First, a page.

"The issue of Kashmir is very close to every Pakistani’s heart as we fully understand the cause and dynamics of this struggle right from the beginning. We have closely witnessed the sufferings of our Kashmiri brethren and appreciate their resolve and valor in pursuit of their goal and fundamental human rights."

Former Pakistan army chief Gen. Raheel Sharif participates in a seminar organized in Riyadh by the Pakistani embassy to observe Kashmir Black Day on Thursday, Oct. 29, 2020. (Pakistan Embassy Riyadh via AN)

Kashmiri territory is divided between India and Pakistan, but both countries claim the region in its entirety. Crackdowns in the Indian-administered part have been escalating since August 2019, when New Delhi scrapped Articles 370 and 35A of the constitution, which gave Kashmiris limited autonomy and protected their domicile and employment rights.

If not reversed, the Indian regime's August move, Sharif said, will cause "further unrest in the region."

Saudi Arabia's former ambassador to Pakistan, Ali Awadh Asseri, who was one of speakers in the seminar, said that last year's change in Kashmir's status "through annexation and division of the internationally recognized disputed region," as well as subsequent lockdown and "enforced demographic shift currently underway" have aggravated the humanitarian crisis in the region.

"Kashmiri people are facing a more dangerous situation now as every passing day is marginalizing their political status and socio-economic space," he said during the seminar, as he recalled serving in Pakistan and leading Saudi relief efforts after an earthquake that devastated Kashmir in 2005.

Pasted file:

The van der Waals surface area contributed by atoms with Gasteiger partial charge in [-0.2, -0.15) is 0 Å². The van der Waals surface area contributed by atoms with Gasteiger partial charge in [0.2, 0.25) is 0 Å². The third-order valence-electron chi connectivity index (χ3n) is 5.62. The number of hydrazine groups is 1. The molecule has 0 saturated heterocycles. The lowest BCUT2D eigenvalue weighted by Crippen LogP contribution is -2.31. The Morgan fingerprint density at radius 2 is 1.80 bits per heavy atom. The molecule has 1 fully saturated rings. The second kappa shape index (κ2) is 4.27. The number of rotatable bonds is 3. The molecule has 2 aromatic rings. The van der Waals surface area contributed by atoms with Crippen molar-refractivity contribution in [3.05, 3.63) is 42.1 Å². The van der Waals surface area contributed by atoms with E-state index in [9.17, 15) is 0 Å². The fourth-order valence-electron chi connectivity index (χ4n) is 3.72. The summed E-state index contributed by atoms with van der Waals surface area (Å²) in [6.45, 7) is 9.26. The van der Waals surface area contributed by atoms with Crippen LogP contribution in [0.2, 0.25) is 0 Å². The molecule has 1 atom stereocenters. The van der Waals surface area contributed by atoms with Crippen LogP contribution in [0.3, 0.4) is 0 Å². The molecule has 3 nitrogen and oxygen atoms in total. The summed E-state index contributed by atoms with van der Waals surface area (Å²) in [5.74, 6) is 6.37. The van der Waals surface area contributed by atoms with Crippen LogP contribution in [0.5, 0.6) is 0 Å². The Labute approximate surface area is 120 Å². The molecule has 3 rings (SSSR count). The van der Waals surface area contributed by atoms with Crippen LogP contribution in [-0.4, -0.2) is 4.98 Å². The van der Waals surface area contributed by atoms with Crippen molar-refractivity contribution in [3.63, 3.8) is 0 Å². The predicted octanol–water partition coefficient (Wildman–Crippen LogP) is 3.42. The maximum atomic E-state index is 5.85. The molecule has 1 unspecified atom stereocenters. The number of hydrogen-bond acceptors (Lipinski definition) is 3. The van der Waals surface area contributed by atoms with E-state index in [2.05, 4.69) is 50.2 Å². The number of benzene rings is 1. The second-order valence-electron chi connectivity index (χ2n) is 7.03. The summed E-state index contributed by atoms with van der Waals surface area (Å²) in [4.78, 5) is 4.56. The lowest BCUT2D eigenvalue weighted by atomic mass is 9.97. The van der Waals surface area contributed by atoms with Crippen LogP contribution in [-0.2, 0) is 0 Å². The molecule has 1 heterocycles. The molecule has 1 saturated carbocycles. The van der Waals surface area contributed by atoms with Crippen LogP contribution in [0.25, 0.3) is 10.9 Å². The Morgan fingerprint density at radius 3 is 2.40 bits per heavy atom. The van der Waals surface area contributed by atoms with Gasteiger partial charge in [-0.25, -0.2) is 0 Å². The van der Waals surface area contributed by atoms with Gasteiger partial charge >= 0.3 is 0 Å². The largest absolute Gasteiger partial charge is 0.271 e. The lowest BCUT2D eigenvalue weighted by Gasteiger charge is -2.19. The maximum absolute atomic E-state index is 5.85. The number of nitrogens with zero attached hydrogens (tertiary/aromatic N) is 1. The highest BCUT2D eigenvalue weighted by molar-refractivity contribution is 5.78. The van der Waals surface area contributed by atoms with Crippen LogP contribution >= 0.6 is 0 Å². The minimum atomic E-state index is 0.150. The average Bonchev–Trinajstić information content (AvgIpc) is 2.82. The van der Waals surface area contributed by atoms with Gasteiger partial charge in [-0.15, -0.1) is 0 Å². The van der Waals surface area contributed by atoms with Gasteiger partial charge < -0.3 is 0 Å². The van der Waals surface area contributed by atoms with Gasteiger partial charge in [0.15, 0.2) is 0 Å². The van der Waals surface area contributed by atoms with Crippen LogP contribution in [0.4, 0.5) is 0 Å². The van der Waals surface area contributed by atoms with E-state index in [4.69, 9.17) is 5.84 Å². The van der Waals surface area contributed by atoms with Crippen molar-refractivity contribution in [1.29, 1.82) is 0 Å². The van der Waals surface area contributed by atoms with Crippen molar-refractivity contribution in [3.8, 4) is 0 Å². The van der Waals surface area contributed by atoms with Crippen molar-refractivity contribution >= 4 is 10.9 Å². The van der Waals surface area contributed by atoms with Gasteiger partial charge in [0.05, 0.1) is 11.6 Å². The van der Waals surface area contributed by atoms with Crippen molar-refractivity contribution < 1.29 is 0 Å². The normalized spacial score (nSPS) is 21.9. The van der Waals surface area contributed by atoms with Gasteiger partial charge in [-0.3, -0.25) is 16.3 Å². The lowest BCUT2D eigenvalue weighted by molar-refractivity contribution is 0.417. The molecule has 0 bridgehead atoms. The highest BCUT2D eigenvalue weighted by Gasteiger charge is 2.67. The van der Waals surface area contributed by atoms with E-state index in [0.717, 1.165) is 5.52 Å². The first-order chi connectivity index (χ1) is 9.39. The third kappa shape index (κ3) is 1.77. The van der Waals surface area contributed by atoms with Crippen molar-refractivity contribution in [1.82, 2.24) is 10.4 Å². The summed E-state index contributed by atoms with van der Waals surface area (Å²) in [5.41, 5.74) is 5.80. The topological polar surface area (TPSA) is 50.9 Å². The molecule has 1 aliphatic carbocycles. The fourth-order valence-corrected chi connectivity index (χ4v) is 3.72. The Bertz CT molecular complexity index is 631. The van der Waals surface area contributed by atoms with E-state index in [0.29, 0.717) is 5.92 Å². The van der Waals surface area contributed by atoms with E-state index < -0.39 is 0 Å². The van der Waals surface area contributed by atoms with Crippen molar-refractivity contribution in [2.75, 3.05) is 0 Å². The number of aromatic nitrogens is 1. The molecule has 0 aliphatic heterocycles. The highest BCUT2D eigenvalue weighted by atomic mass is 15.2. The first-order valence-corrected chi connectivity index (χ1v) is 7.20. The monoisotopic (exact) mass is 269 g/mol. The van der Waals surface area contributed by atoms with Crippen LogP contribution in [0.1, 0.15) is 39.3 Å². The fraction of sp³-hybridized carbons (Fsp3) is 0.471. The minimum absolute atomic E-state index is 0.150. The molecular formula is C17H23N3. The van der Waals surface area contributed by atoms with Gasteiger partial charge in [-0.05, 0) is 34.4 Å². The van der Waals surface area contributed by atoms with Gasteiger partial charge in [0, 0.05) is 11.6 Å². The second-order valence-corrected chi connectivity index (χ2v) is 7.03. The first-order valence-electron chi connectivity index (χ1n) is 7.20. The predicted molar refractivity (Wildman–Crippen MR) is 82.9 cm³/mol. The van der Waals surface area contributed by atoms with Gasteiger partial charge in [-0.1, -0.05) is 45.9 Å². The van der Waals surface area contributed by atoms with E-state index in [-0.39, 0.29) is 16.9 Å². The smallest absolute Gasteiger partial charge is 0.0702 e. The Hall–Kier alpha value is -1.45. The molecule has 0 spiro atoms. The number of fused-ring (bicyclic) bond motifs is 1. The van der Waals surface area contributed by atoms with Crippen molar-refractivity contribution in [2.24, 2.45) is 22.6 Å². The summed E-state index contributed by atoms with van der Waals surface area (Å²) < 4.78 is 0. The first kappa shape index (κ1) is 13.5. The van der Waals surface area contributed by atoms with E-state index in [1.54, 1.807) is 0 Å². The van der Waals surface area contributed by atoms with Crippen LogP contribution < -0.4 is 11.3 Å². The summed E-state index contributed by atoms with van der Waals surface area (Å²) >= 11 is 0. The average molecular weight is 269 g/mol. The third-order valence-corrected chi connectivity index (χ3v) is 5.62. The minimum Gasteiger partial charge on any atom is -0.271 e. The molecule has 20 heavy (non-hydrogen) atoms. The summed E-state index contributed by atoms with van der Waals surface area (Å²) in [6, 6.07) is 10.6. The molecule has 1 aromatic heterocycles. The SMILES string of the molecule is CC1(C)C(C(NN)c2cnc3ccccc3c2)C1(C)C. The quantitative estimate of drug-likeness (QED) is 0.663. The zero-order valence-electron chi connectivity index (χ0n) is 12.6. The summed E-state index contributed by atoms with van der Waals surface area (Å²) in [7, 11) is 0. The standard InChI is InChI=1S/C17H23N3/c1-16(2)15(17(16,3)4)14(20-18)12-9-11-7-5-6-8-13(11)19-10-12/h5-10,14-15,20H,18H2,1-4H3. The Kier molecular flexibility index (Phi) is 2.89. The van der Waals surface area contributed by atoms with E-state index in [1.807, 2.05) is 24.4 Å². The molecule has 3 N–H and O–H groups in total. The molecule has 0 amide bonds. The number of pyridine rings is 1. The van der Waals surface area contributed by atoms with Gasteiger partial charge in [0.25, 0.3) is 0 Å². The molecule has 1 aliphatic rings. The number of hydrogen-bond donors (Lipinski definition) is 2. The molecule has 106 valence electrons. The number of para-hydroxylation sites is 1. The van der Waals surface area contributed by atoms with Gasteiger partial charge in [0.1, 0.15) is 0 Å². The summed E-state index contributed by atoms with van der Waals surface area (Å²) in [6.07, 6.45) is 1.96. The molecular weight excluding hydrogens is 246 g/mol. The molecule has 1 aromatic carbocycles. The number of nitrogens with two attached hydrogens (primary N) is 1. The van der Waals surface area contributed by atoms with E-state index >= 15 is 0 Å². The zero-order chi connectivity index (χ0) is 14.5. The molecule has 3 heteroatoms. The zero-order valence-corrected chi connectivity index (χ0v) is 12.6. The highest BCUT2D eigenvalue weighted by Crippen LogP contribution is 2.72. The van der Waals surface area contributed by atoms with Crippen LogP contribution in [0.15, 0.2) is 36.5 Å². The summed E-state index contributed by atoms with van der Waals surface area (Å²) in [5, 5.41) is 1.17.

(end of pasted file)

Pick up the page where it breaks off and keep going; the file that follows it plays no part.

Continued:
Saudi Arabia's former ambassador to Pakistan, Ali Awadh Asseri, participates in a seminar organized in Riyadh by the Pakistani embassy to observe Kashmir Black Day on Thursday, Oct. 29, 2020. (Pakistan Embassy Riyadh via AN)

He said the relief could not reach the Indian-administered part of the territory, as New Delhi did not grant access. "We remember that Kashmir on the other side of LOC also faced devastating effects of the earthquake but could not do much due to lack of access by the Indian authorities."

"Kashmiri people want to live their lives according to their free will and India has denied this basic right and instead chosen the path of repression," Asseri added.

"The Kashmiri demand of self-determination is not only the moral right but also legally justified under UN security council resolutions."

India on Wednesday notified new laws that allow non-Kashmiris to buy land in the disputed region, rising concerns that the new regulation would dilute the Muslim-majority character of the region.

"Contrary to Indian claims of bringing development to the Kashmir valley, the real motive remains altering the demographics of the Muslim-majority territory," Islamabad's ambassador to Saudi Arabia, Raja Ali Ejaz, told Arab News after the seminar.

He added that the Pakistani government remains "fully committed to the Kashmir cause."